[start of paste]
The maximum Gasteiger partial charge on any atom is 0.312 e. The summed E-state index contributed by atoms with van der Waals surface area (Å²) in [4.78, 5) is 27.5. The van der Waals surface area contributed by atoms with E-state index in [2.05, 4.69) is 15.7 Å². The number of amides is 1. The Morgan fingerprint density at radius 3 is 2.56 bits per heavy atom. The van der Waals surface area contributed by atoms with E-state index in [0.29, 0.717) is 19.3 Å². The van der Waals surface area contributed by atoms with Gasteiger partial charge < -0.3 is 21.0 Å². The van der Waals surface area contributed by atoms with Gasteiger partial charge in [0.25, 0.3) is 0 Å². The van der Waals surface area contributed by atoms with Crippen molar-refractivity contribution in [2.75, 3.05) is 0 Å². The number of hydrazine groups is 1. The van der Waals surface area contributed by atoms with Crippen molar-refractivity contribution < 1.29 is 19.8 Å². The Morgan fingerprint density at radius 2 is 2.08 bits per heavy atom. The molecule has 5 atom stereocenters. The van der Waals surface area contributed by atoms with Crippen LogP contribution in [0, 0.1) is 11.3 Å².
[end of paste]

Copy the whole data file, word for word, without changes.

The maximum Gasteiger partial charge on any atom is 0.312 e. The summed E-state index contributed by atoms with van der Waals surface area (Å²) in [4.78, 5) is 27.5. The van der Waals surface area contributed by atoms with E-state index in [2.05, 4.69) is 15.7 Å². The number of amides is 1. The Morgan fingerprint density at radius 3 is 2.56 bits per heavy atom. The van der Waals surface area contributed by atoms with E-state index in [0.29, 0.717) is 19.3 Å². The van der Waals surface area contributed by atoms with Gasteiger partial charge < -0.3 is 21.0 Å². The van der Waals surface area contributed by atoms with Gasteiger partial charge in [0.25, 0.3) is 0 Å². The van der Waals surface area contributed by atoms with Crippen molar-refractivity contribution in [2.75, 3.05) is 0 Å². The number of hydrazine groups is 1. The van der Waals surface area contributed by atoms with Crippen molar-refractivity contribution < 1.29 is 19.8 Å². The Morgan fingerprint density at radius 2 is 2.08 bits per heavy atom. The molecule has 5 atom stereocenters. The van der Waals surface area contributed by atoms with Crippen LogP contribution in [0, 0.1) is 11.3 Å².